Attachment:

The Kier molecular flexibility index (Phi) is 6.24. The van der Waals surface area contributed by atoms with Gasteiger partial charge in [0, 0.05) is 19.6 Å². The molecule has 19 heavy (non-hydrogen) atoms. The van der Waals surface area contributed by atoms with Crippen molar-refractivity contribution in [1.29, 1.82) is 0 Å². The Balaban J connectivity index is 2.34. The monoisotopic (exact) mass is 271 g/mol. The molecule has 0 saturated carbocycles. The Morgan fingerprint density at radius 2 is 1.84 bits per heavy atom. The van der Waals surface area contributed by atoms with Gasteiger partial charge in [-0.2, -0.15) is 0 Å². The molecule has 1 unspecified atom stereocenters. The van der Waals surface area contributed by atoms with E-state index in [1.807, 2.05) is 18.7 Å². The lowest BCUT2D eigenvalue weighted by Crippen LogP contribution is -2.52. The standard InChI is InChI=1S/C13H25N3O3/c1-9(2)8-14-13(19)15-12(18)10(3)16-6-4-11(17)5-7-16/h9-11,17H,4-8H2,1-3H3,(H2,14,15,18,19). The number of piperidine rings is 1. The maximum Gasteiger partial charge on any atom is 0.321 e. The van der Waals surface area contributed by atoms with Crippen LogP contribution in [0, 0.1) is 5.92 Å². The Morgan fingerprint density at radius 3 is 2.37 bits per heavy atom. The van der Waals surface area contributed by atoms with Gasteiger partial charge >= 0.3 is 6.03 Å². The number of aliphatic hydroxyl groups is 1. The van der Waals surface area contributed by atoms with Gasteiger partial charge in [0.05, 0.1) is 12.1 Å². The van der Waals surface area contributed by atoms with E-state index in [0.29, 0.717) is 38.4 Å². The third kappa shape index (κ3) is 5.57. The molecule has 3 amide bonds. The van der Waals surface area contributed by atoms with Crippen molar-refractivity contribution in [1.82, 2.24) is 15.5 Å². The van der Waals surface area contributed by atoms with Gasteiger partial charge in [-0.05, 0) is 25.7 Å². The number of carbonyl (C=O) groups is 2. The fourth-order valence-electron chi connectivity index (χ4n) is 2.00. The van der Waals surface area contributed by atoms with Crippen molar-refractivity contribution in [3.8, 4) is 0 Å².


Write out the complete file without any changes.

The Kier molecular flexibility index (Phi) is 6.24. The van der Waals surface area contributed by atoms with Gasteiger partial charge in [0, 0.05) is 19.6 Å². The molecule has 19 heavy (non-hydrogen) atoms. The van der Waals surface area contributed by atoms with Crippen molar-refractivity contribution in [1.29, 1.82) is 0 Å². The Balaban J connectivity index is 2.34. The monoisotopic (exact) mass is 271 g/mol. The molecule has 0 saturated carbocycles. The Morgan fingerprint density at radius 2 is 1.84 bits per heavy atom. The van der Waals surface area contributed by atoms with Gasteiger partial charge in [-0.2, -0.15) is 0 Å². The molecule has 1 unspecified atom stereocenters. The van der Waals surface area contributed by atoms with E-state index in [1.807, 2.05) is 18.7 Å². The lowest BCUT2D eigenvalue weighted by Crippen LogP contribution is -2.52. The standard InChI is InChI=1S/C13H25N3O3/c1-9(2)8-14-13(19)15-12(18)10(3)16-6-4-11(17)5-7-16/h9-11,17H,4-8H2,1-3H3,(H2,14,15,18,19). The number of piperidine rings is 1. The maximum Gasteiger partial charge on any atom is 0.321 e. The van der Waals surface area contributed by atoms with Crippen LogP contribution in [0, 0.1) is 5.92 Å². The Morgan fingerprint density at radius 3 is 2.37 bits per heavy atom. The van der Waals surface area contributed by atoms with Gasteiger partial charge >= 0.3 is 6.03 Å². The number of aliphatic hydroxyl groups is 1. The van der Waals surface area contributed by atoms with Gasteiger partial charge in [0.05, 0.1) is 12.1 Å². The van der Waals surface area contributed by atoms with E-state index in [0.29, 0.717) is 38.4 Å². The third kappa shape index (κ3) is 5.57. The molecule has 3 amide bonds. The van der Waals surface area contributed by atoms with Crippen molar-refractivity contribution in [1.82, 2.24) is 15.5 Å². The van der Waals surface area contributed by atoms with Gasteiger partial charge in [-0.05, 0) is 25.7 Å². The number of carbonyl (C=O) groups is 2. The fourth-order valence-electron chi connectivity index (χ4n) is 2.00. The van der Waals surface area contributed by atoms with Crippen molar-refractivity contribution in [3.8, 4) is 0 Å².